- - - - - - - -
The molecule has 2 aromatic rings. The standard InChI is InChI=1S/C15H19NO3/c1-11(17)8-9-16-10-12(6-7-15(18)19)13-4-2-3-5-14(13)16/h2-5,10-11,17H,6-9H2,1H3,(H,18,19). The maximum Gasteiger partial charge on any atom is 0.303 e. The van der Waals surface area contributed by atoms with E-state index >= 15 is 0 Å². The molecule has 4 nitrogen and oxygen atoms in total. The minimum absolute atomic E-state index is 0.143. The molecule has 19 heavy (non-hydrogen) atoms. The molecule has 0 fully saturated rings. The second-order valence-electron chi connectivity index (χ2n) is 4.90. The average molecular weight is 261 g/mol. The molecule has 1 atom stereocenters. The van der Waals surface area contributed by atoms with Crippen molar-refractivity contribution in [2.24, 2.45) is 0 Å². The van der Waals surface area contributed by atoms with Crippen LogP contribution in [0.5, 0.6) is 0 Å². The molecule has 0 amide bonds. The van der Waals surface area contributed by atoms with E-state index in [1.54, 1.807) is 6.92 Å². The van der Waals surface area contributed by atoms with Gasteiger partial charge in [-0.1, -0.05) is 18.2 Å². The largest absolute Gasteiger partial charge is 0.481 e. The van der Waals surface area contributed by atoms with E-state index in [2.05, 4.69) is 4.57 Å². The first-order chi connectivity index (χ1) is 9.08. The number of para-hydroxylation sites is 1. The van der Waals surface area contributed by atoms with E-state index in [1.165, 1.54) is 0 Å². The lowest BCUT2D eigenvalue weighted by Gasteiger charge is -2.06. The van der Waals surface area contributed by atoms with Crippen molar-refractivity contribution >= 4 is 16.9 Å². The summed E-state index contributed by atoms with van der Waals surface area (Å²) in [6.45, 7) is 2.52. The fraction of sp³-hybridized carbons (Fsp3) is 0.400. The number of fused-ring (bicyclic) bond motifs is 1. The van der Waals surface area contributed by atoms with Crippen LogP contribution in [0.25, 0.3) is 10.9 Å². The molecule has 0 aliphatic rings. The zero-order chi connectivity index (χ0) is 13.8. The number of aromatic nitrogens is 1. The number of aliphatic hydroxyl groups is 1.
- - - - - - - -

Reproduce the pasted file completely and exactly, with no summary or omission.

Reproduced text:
The molecule has 2 aromatic rings. The standard InChI is InChI=1S/C15H19NO3/c1-11(17)8-9-16-10-12(6-7-15(18)19)13-4-2-3-5-14(13)16/h2-5,10-11,17H,6-9H2,1H3,(H,18,19). The maximum Gasteiger partial charge on any atom is 0.303 e. The van der Waals surface area contributed by atoms with E-state index >= 15 is 0 Å². The molecule has 4 nitrogen and oxygen atoms in total. The minimum absolute atomic E-state index is 0.143. The molecule has 19 heavy (non-hydrogen) atoms. The molecule has 0 fully saturated rings. The second-order valence-electron chi connectivity index (χ2n) is 4.90. The average molecular weight is 261 g/mol. The molecule has 1 atom stereocenters. The van der Waals surface area contributed by atoms with Crippen molar-refractivity contribution in [2.24, 2.45) is 0 Å². The van der Waals surface area contributed by atoms with Crippen LogP contribution in [0.5, 0.6) is 0 Å². The molecule has 0 amide bonds. The van der Waals surface area contributed by atoms with E-state index in [1.54, 1.807) is 6.92 Å². The van der Waals surface area contributed by atoms with Gasteiger partial charge in [-0.1, -0.05) is 18.2 Å². The largest absolute Gasteiger partial charge is 0.481 e. The van der Waals surface area contributed by atoms with E-state index in [2.05, 4.69) is 4.57 Å². The first-order chi connectivity index (χ1) is 9.08. The number of para-hydroxylation sites is 1. The van der Waals surface area contributed by atoms with E-state index in [1.165, 1.54) is 0 Å². The lowest BCUT2D eigenvalue weighted by Gasteiger charge is -2.06. The van der Waals surface area contributed by atoms with Crippen molar-refractivity contribution >= 4 is 16.9 Å². The summed E-state index contributed by atoms with van der Waals surface area (Å²) in [6.45, 7) is 2.52. The fraction of sp³-hybridized carbons (Fsp3) is 0.400. The number of fused-ring (bicyclic) bond motifs is 1. The van der Waals surface area contributed by atoms with Crippen LogP contribution in [0.25, 0.3) is 10.9 Å². The molecule has 0 aliphatic rings. The zero-order chi connectivity index (χ0) is 13.8. The number of aromatic nitrogens is 1. The number of aliphatic hydroxyl groups is 1.